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Computer Law/Employer impersonating me on IM


This Friday my employer closed the office early since it is a holiday weekend.  I may have left my instant messenger open.  First I would like to state that I do not visit any websites at work that could be deemed inappropriate, usually just Facebook, personal email or a newspaper.

A man that I am seeing romantically sent me an instant message that I found confusing.  What he was saying didn't make sense, he referred to a conversation he had with me on Friday afternoon.  I checked my conversation history and saw a conversation that I didn't have.  The time stamp was after I left the office and while I was away from any computer where I could have accessed Yahoo IM.

The conversation started innocently but since it was from my partner there was a level of sexual innuendo.  Then my partner asked a very sexual question and the conversation ended.  I don't know who else it may have been besides my employer.

Granted, I know my employer has the right to monitor my online use, however, does this give him the right to impersonate me in a personal instant messenger exchange?  And this was a conversation that was sexual in nature.  I'm horribly embarrassed and I'm concerned that I may lose my job because of this exchange my employer may have had with my partner. Is what he did legal?


Most states do not afford an employee an expectation of privacy with respect to computers owned by his/her employer.

A recent Massachusetts Superior Court decision, Falmouth Firefighters Union v. Town of Falmout, provides some guidance.  For a two year period, the town of Falmouth, Massachusetts, used Google Gmail for its email.  Falmouth entered into a contract with Google for use of Gmail, and the town purchased the domain names used for the email accounts.  Each town employee was given a Gmail address and was responsible for managing the email sent to his or her address.  Although Falmouth’s system did not save any emails on any computer, server, or disc, it was the administrator of the email accounts.  The Gmail accounts were widely used by Falmouth employees for personal communications.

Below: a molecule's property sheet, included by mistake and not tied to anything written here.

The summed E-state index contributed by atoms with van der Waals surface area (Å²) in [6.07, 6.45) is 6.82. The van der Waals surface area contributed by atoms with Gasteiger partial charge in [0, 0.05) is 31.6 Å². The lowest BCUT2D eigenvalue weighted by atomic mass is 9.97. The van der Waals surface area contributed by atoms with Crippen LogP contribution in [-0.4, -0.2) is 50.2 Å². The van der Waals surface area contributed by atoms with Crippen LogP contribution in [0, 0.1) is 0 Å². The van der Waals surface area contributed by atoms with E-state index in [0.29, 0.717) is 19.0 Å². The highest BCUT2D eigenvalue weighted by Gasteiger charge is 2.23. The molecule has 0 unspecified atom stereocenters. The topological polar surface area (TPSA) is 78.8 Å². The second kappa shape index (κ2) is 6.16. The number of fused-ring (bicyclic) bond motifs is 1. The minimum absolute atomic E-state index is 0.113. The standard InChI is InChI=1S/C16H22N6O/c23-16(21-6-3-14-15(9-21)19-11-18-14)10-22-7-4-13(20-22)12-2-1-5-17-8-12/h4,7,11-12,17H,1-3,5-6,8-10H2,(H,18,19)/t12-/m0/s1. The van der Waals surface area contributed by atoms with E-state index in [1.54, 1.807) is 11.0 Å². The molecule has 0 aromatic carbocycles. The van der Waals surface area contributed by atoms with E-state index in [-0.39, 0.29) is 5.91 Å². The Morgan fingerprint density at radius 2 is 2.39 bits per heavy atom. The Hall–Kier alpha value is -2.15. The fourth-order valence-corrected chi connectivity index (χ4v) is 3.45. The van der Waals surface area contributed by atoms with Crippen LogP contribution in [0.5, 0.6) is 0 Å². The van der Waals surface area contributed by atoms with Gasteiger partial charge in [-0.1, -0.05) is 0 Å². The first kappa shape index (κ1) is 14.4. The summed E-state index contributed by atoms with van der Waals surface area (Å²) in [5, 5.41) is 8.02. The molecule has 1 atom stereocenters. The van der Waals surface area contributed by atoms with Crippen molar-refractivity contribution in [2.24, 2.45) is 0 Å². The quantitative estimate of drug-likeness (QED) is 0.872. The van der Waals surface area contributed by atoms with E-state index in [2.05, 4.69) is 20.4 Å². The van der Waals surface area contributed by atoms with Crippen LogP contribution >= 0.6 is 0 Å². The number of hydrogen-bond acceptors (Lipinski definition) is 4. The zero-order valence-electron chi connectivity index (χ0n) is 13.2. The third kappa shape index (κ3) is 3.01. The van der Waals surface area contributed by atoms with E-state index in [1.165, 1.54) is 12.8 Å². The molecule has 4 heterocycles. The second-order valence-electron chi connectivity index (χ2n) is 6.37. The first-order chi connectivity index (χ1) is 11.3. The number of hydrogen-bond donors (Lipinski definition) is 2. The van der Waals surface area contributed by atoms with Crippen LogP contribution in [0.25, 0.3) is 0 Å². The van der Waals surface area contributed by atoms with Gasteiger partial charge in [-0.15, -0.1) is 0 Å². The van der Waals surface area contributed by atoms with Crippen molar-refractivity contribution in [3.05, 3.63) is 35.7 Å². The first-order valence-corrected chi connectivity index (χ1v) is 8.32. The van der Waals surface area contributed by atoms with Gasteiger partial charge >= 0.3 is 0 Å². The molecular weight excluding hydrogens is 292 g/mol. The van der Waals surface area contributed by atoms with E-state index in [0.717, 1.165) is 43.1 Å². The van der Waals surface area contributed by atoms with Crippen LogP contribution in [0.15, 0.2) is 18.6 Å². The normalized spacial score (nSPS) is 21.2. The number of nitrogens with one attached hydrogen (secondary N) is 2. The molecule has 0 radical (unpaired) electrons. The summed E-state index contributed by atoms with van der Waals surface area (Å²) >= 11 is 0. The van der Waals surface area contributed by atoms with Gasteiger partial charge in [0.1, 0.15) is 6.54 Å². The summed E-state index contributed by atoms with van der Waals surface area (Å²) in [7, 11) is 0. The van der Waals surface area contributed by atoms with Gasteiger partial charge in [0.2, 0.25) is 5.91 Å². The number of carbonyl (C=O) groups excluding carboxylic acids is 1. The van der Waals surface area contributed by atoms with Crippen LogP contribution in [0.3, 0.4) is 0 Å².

Falmouth published an email policy stating that the town maintained the ability to access any messages on or transmitted over the email system.  “Because of this fact,” the policy stated, “employees should not assume that such messages are confidential or that access by the employer or its designated representatives will not occur.”  Although there was a dispute over whether this policy was subject to collective bargaining between the town and the union representing Falmouth employees, it was clear that employees were never told that their emails were confidential.

The emails to and from the account of a Falmouth firefighter were reviewed and copied during the course of investigating a charge of sexual harassment brought against the town by a former employee.  Some of these emails contained highly personal, intimate, and embarrassing emails.  The firefighter sued, claiming that Falmouth had invaded his privacy in violation of the Massachusetts Privacy Act, which provides that “[a] person shall have a right against unreasonable, substantial or serious interference with his privacy.”  To prevail, a plaintiff must show an expectation of privacy and an unreasonable and either serious or substantial interference with that privacy.

In a case of first impression, the Court found that the firefighter had no legitimate expectation of privacy in the emails and, therefore, no invasion of privacy.  In a very interesting analysis, the Court did not reach the issue of whether the town’s email policy was properly implemented or even relevant.  Rather, and importantly, the Court found that the firefighter “did not have a reasonable expectation of privacy in the emails he voluntarily sent over the Town’s email system absent any assurances that such communications were private or confidential.”  

As a result, your IMs are probably not confidential, but it is possible your employer's actions of "impersonating" you overstepped these bounds.  I would suggest contacting a local Massachusetts employment lawyer to discuss your situation.

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Dan Pepper


I can answer questions regarding all forms of Internet, technology, and multimedia law. Specific areas may include: website terms and conditions, privacy policies, copyright, trademark, domain name disputes, software and technology licensing, and website and software development agreements. More information can be found at


I've practiced law since 1994, representing dozens of ecommerce, Internet, and software companies.

NJ State Bar Association PA State Bar Association American Bar Association American Corporate Counsel Association Internet & Computer Law Committee of the New Jersey State Bar Association Somerset County Business Partnership Philadelphia Volunteer Lawyers for the Arts National Academy of Television Arts & Sciences Licensing Executives Society Free Speech Coalition Board of Advisors, Stevens Institute of Technology Communications

BA, Political Science; JD.

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